Shortly after 0100 local time on 8 July, 1987, SACEUR made perhaps the most critical pre-war decision for the Western alliance. As armies massing across Europe in the past days consumed the world’s attention, a debate had been raging inconspicuously in Brussels and select Western capitals. The question of whether or not to disperse NATO’s force of Pershing II and Ground Launched Cruise Missiles (GLCM) into the field was being discussed. From an operational standpoint, Galvin had been in favor of dispersing his primary tactical nuclear weapons immediately. The installations where the BGM-109G Gryphons, and Pershing IIs based would almost certainly be a prime target for Soviet airstrikes and commando raids once the balloon went up. The missiles would be more secure once deployed to their secret dispersal locations, spread out and under the watchful eye of well-trained Air Force security troops.
Politically, a decision to disperse had to be closely considered. Moving the force into the field could be mistaken as preparation for a pre-emptive strike by Moscow. If the Soviets really believed that, the war which everybody feared was about to begin would likely begin with nuclear weapons launched in the first salvo. Civilian reaction in NATO countries was another concern leaders had to take into account. Moving the weapons now could spark a panic if it became publicly known. This, in turn, could lead to unfounded rumors spreading, and a deeper public hysteria coming about at the worst possible moment.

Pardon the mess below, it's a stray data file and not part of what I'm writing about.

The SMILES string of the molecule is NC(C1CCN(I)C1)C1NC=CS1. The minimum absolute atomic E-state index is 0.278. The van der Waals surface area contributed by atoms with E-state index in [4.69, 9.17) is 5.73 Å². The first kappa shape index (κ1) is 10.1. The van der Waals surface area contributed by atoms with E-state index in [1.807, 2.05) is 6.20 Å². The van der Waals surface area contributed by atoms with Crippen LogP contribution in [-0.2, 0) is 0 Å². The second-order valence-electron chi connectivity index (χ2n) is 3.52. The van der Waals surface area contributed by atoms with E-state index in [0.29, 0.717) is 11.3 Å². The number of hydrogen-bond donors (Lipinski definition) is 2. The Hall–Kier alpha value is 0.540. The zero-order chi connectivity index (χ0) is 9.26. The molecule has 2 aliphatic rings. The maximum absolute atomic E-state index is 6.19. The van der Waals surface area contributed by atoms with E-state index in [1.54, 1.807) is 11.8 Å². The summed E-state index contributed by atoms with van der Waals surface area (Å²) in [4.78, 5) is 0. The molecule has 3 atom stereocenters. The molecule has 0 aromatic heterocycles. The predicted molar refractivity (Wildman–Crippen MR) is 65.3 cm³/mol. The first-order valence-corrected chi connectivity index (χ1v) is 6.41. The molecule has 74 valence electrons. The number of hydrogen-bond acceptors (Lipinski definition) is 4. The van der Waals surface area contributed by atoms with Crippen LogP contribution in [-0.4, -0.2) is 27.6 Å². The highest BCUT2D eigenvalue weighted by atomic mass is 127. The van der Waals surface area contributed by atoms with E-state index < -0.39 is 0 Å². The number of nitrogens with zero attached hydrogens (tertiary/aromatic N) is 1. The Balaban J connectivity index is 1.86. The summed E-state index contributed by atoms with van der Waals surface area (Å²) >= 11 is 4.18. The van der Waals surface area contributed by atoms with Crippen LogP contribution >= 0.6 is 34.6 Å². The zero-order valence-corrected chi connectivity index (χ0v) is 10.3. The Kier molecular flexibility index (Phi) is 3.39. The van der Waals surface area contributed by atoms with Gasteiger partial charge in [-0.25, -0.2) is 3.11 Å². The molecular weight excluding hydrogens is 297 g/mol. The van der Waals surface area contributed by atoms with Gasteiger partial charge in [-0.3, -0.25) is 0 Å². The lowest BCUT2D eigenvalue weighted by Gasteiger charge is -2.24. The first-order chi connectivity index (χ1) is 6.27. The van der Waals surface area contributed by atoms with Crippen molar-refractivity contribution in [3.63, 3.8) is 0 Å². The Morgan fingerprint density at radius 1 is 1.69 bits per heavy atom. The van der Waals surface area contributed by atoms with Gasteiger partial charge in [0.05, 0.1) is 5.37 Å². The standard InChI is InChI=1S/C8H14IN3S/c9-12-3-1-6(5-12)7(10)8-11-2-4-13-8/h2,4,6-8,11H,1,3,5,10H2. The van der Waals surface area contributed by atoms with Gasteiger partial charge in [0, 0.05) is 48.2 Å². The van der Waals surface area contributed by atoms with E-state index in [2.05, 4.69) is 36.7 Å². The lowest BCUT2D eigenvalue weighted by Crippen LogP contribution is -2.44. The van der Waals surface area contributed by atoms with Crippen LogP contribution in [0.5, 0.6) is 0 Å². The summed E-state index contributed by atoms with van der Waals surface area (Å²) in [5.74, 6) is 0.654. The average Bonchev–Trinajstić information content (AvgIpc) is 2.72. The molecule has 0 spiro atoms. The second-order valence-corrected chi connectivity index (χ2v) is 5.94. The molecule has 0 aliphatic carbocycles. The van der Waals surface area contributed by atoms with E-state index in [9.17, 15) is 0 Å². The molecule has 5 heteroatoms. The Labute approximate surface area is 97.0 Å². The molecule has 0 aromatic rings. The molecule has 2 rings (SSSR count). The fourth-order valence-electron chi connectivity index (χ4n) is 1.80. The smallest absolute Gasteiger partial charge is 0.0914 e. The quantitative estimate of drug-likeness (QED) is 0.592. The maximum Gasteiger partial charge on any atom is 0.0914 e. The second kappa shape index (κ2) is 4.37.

When all was said and done, the decision was left up to the President of the United States and SACEUR. In a conversation shortly after midnight, Reagan let Galvin know that he was in favor of dispersal, but would leave the final decision up to his general. For Galvin, the decision was a no brainer. Intelligence indicated that the Soviets were moving their SS-20s out of garrison and into the field. So after the telephone call with Reagan ended, SACEUR called the secretary general and informed Carington of his intent to immediately order the dispersal of NATO’s ground based nuclear forces.
Before first light, at various sites across West Germany, United Kingdom, Belgium, and Italy, convoys slipped through the main gates and into the predawn darkness bound for their respective dispersal areas. At the Ground Launched Cruise Missile bases, the peace camps that European civilians had constructed in close proximity to the fences had been deconstructed and removed as tensions grew. One of these bases was RAF Greenham Common, home of the 501st Tactical Missile Wing.
The first vehicles to depart Greenham were the transport-erector launchers and accompanying security and maintenance vehicles belonging to Alpha Flight. Sixteen vehicles in total, the flight headed north towards its intended dispersal area ensconced in the North Wessex Downs. British military policemen stood guard along the route, keeping the few civilians who’s curiosity got the best of them from getting too close. Even before Alpha arrived at its intended destination, Charlie Flight was leaving the base for its own dispersal area.
Word of the GLCM and Pershing movement eventually made it east that afternoon, causing Soviet planners to make some last-minute revisions in their operational planning. Spetznaz commandos and intelligence officers who were on the ground near the NATO bases went into high gear attempting to locate the dispersal areas so that they could be raided the coming morning by nearby commando teams in hiding. These teams had penetrated into Western Europe days earlier, originally tasked with raiding the installations, which now seemed pointless given that most of them were empty. The race was now on to locate the dispersal sites and prepare the commando teams before the start of hostilities in less than 24 hours.